6. Concerts [should] make good money.

And they come and the perfect time for us to enjoy the security of knowing that Christmas and our January rent is going to be covered. If your concert isn't making money, then either your venue is too expensive or your tickets are too cheap... or both.

7. A meeting before hand for all of our staff and volunteers is crucial, and plenty of instructions and communication about expectations. If ever there was a day where our team is MOST IMPORTANT it is concert day. I like to go into concert day with the strangely calming knowledge that if I died a tragic death halfway through the concert, it could continue flawlessly without me. (Not that I'm anticipating that to actually happen, surely they'd mourn me for a moment). It gives me peace of mind though, knowing that everything is prepared, my team know what they're doing, and that it's not resting on my shoulders. I actually think that's the only way I know how to get through concert day without stressing myself to insanity. A perfect concert day is one where I'm superfluous.

8. Make sure your enrolments for the following year are open and ready so that you can leverage the positive energy and excitement of concert day. I don't know about you, but my customers (and students) are most happy in the 24 hours after concert every year. It's the short window of happy appreciation and overwhelming love-fest for all things dance. This is the ideal time for them to be encouraged to enrol for the following year. They're more likely to do it now than in January when the concert love potion has worn off. And they're more likely to be convinced to take on more classes.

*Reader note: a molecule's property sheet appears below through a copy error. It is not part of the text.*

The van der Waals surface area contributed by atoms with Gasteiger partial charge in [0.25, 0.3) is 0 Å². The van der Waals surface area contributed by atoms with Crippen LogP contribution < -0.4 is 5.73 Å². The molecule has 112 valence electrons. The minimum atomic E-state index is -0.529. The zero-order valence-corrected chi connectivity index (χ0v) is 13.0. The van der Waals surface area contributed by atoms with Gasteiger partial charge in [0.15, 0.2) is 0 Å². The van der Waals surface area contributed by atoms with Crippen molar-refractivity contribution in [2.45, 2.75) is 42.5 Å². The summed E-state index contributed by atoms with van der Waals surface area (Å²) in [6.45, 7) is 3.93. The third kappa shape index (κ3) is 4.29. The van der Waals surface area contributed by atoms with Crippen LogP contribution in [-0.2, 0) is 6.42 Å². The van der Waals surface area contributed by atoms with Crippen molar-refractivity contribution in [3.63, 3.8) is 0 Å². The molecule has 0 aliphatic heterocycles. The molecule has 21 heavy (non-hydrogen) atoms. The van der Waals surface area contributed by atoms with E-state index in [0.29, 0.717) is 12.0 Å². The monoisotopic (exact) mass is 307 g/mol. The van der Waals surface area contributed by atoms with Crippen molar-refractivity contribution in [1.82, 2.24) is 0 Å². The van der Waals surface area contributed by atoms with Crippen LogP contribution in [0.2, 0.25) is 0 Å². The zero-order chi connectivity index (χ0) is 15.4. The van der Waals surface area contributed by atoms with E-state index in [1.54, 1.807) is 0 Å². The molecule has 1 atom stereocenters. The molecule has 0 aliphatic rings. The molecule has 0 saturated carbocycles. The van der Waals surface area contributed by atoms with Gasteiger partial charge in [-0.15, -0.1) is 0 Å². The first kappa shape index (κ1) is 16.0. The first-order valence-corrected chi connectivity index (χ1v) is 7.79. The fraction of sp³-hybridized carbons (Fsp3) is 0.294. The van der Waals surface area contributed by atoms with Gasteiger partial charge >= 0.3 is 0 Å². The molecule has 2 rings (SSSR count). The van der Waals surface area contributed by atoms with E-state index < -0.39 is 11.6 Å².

9. The magic 15 minutes. My favourite part of concert day is that quick 15 minutes after the final curtain, when all the students are on a high, everyones running around giving each other hugs and chattering about how good it was, the parents are full of compliments and kind words of congratulations and everyone feels like a superhero who just saved the universe. No matter how much packing up there is to do, I always take this 15 minutes as my reward. I love it. This is the best part of concert day. And from a business perspective it's also beneficial to be seen out there in the foyer for the venue congratulating your students, taking photos (preferably in front of a branded media wall...lol) and mingling with the parents.

I love a good compliment, they're my fuel and my addiction, but I also know enough to know to deflect them back to the kids on concert day. Even if a compliment is specifically directed to me, my responses tend to cycle between...

"Thank you, the kids did great!"

"Thank you, I'm so proud of how well they did"

"Thank you, it was a big team effort today"

I'm not a very physically touchy person generally, and being a male teacher I think I'm perhaps hyper-aware of it. But my students joke about concert day, it's the one day a year Ben gives hugs.